Minding Movies: Observations on the Art, Craft, and Business of Filmmaking

April 28, 2011

David Bordwell and Kristin Thompson are both well-known film studies scholars who have written extensively on film aesthetics, film history and on the film industry. However, it is as the co-authors of Film Art: An Introduction that they are best known. Minding Movies offers a series of "observations", as its subtitle suggests, and although it contains much that is stimulating and thought-provoking, it is a frustrating book because it isn't, or shouldn't be, a book at all.

In assembling a collection of writings from Bordwell and Thompson's blog, Observations on Film Art (http://www.david bordwell.net/blog), the book reproduces, more or less unedited, a selection of entries from the past four years or so. The relaxed presentational style of the blog is carried over successfully into the book. However, it does not feature the images and frame grabs that populate the blog's pages, nor, more crucially, can it match the blog's ability to link dynamically to other blogs and online articles. Instead, it reprints lengthy URLs that disrupt the flow of the text. As such, the book represents the fixing of an online conversation that translates poorly to the more static form of a book, leaving one wondering quite who it is meant to be for.

As an online space wherein movies are seen as things we should bear in mind, and are also explicitly for the mind, the blog works well. It provides an opportunity to promote what Bordwell refers to as the "research essay", which in the blog entry/chapter, "In critical condition", is seen as the ideal critical form: "if the critical essay of haut journalism tips towards reviewing while being more argument-driven, the research essay leans toward academic writing but doesn't shrink from judgement".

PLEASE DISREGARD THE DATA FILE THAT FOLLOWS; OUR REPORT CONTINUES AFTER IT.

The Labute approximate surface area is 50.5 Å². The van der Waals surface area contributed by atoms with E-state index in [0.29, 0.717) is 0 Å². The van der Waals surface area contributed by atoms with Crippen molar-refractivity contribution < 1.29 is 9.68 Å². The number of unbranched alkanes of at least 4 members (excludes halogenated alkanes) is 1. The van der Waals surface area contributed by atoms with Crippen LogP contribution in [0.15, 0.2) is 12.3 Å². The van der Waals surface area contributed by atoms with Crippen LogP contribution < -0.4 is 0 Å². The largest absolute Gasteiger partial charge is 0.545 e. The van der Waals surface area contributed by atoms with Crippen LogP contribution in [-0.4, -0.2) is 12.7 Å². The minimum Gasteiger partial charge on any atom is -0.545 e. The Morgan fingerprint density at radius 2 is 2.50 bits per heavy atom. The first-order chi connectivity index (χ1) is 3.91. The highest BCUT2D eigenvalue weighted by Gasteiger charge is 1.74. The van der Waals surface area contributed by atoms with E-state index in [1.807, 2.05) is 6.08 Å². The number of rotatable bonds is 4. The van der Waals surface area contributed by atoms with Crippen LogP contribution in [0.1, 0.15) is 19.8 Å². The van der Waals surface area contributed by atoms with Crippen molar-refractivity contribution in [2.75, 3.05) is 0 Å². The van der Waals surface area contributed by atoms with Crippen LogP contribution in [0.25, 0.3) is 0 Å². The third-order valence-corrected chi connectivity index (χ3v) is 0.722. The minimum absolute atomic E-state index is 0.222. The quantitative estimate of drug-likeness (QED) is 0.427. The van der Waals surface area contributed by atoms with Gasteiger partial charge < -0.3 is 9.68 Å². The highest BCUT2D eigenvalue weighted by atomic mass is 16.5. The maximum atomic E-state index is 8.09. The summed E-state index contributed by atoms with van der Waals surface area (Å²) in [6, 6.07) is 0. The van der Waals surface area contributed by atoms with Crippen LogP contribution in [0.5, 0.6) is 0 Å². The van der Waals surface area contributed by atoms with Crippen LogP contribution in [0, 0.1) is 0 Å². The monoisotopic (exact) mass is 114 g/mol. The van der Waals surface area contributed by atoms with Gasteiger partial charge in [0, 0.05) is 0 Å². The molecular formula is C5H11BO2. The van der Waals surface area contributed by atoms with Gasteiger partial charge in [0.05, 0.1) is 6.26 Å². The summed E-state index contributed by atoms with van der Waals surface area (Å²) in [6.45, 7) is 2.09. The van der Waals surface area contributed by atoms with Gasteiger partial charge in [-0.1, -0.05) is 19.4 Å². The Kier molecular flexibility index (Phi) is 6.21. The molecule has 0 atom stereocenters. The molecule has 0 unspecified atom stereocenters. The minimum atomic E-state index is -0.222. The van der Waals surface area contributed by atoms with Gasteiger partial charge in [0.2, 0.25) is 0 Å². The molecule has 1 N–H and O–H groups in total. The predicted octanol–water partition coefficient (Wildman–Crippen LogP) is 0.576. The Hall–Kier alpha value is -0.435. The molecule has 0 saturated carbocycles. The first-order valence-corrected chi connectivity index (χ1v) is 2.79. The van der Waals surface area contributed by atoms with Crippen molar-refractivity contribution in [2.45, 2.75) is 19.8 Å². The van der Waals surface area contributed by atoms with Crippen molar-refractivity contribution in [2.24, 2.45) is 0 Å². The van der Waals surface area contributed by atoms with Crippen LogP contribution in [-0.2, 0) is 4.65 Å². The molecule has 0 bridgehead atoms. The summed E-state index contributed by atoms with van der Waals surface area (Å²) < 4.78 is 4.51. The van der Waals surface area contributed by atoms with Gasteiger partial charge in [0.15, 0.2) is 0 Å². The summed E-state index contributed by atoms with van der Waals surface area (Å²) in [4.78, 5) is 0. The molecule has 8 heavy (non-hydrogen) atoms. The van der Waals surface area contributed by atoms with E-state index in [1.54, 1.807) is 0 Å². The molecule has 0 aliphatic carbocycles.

Thompson's expertise on the business of Hollywood is manifest, as ever, but she also deftly combines the analytic with the personal, writing with passion on Daffy Duck, aesthetics and perceptual psychology in "Pausing and chortling: a tribute to Bob Clampett". Bordwell's perennial disdain for film theory is evident in the preface, which criticises academics for lacking interest "in film as an art form...instead treat(ing) it as a vehicle of social attitudes", but also for writing incestuously only for their students and for each other. This, we learn, has prompted Bordwell and Thompson's blog; it is less clear, however, why they would then publish this book through an academic publishing house whose primary audience is likely to be those very academics.

These grumbles aside, I have enjoyed reading their blog entries, which enact the kind of film writing that is championed in the two blog entries/chapters "Love isn't all you need" and "In critical condition". The writing is easy and companionable, and yet is for the most part rigorous too. Blog entries/chapters that stand out include Bordwell's convincing exploration of Quentin Tarantino's Inglourious Basterds in "A welcome basterdization", and Thompson's explanation and defence of the production costs of large-scale films in "Don't knock the blockbusters".

As the preface entreats, against a backdrop of what is perceived to be poor-quality reviewing, writing on film online will "benefit from ambitious critical essays, pieces that illuminate movies through detailed analysis and interpretation". It is evident from this book, but more importantly through their blog, that the authors are worthy contributors to this online project.

Minding Movies: Observations on the Art, Craft, and Business of Filmmaking

By David Bordwell and Kristin Thompson. University of Chicago Press. 304pp, £48.50 and £14.50. ISBN 9780226066981 and 6998. Published 15 April 2011

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